Jackson was implicated by text messages, including one which referred to unsold drugs and her decision to "call it a day."

Kirkpatrick allowed his property to be used for dealing.

James Heyworth, for Doyle, of Reedale Road, Liverpool, said that rather than being a "king-pin", his role more akin to that of an "area manager".

Mr Heyworth said: “He is clearly someone who has a relationship with drugs but not someone who suddenly became a king-pin in a West Cumbria organised crime group. It’s accepted he’s above the others.

“But to use the phrase ‘like a king-pin’, or head of an organised crime group, means he is the last man; there is nobody above him. He was sent to Cumbria, to Workington, to act in the sort of role one might attribute in a legitimate business to that of an area manager, to oversee the operation on behalf of others.”

In a letter to the judge, Doyle apologised.

He wrote: “I got into selling drugs through my own addiction. Threats were made to me and my family and this caused a vicious cycle in which I was trapped and saw no way out other than by doing what I was told.”

Mark Shepherd, for Hughes-O’Brien, said he had spent two years and two months on remand. “He was misusing drugs and unfortunately that is a factor of his adolescence and early adulthood,” said the lawyer, adding that Hughes-O’Brien had shown remorse.

He was regarded in jail as a “model prisoner”.

Ian Whitehurst, for Jameson, said the defendant was a man of previous and “positive good character”, who had battled drug and gambling addictions.

Now free of those addictions, he too was remorseful.

Charlotte Kenny, for Pullen, described her as “fragile”. Addicted to illicit drugs since the age of 12, she had a history of suicide attempts and self-harm, but she was now moved to using legal alternatives. “She is capable of rehabilitation,” said the barrister.

Brendan Burke, for Postlethwaite, said his life had been a "a wretched existence of addiction." He helped the conspiracy in exchange for drugs. David Morton, for Jackson, said her background included a “dark story” and this lay behind her offending. But she had made “huge improvements” in her life and her drug addiction was now behind her, he said.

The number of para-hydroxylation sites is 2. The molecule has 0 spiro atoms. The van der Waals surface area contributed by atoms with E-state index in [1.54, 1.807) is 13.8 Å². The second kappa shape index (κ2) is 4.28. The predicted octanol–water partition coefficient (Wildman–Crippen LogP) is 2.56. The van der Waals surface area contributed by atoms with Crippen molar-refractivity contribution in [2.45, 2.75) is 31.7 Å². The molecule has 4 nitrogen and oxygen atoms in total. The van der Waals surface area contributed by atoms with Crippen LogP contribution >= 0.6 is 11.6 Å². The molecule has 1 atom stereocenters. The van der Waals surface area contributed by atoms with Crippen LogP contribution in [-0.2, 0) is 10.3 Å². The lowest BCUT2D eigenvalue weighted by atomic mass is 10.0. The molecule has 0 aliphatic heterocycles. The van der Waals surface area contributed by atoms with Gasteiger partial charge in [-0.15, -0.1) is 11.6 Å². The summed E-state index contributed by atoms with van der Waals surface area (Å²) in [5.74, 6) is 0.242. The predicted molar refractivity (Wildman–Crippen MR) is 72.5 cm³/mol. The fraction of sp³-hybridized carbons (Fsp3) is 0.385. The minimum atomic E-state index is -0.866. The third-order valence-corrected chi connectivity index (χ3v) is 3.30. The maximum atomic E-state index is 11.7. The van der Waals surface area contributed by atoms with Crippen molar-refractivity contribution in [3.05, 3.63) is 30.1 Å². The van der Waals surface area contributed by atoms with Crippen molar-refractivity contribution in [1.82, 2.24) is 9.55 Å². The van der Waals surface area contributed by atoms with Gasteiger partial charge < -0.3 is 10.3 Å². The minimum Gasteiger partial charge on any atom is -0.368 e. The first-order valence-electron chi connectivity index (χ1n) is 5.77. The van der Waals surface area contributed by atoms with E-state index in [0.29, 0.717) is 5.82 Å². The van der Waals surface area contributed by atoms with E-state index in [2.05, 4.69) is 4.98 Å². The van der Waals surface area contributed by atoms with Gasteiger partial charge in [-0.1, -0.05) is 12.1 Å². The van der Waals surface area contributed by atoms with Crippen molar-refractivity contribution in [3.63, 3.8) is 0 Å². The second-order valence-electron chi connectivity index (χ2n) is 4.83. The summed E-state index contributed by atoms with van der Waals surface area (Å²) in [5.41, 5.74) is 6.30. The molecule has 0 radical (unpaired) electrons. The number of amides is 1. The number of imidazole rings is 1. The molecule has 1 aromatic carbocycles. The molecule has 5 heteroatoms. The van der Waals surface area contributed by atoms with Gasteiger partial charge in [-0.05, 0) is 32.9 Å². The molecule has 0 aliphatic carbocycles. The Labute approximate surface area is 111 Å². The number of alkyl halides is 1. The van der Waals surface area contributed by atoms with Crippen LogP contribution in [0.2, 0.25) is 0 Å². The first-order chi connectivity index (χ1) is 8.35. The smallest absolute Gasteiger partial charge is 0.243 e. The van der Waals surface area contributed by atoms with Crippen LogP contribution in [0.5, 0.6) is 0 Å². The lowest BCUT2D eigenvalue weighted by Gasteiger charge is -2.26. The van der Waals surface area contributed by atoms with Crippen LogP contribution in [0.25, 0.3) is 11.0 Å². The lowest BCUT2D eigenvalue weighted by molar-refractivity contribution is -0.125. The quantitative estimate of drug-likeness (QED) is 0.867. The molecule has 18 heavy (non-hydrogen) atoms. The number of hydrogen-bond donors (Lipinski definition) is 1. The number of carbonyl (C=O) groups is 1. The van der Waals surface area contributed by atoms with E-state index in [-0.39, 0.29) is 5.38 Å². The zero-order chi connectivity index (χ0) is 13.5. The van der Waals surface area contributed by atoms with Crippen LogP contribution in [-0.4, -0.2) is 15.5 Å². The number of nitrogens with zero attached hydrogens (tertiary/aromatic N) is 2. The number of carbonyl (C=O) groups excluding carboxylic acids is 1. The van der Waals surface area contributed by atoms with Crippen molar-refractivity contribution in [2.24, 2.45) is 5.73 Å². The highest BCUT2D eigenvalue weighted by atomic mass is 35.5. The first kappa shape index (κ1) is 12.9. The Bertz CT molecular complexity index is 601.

Judge Richard Archer said Doyle preyed on vulnerable drug users. He was jailed for ten years and one month.

Hughes-O'Brien - Doyle's right hand man - was jailed for seven years. The judge said Jameson was a streetwise and trusted courier, who ran his own drug dealing operation.

He was jailed for four years and 10 months.

Judge Archer said drug addiction had wrecked the lives of Pullen and Postlethwaite, but despite knowing the misery drugs caused, they repeatedly supplied Class A drugs. Pullen and Postlethwaite were each jailed for three years and six months.

The judge said Jackson was not motivated by financial advantage but was pressurised by a former partner. Noting she had taken steps to rehabilitate herself, the judge imposed a two year jail term, suspended for two years. She must do 100 hours of unpaid work and complete 30 days of rehabilitation activity, as well as a drug rehabilitation requirement.

Lee Kirkpatrick - said to be affected by mental health difficulties - was given 24 weeks in jail, suspended for 18 months.

He must complete 100 hours of unpaid work.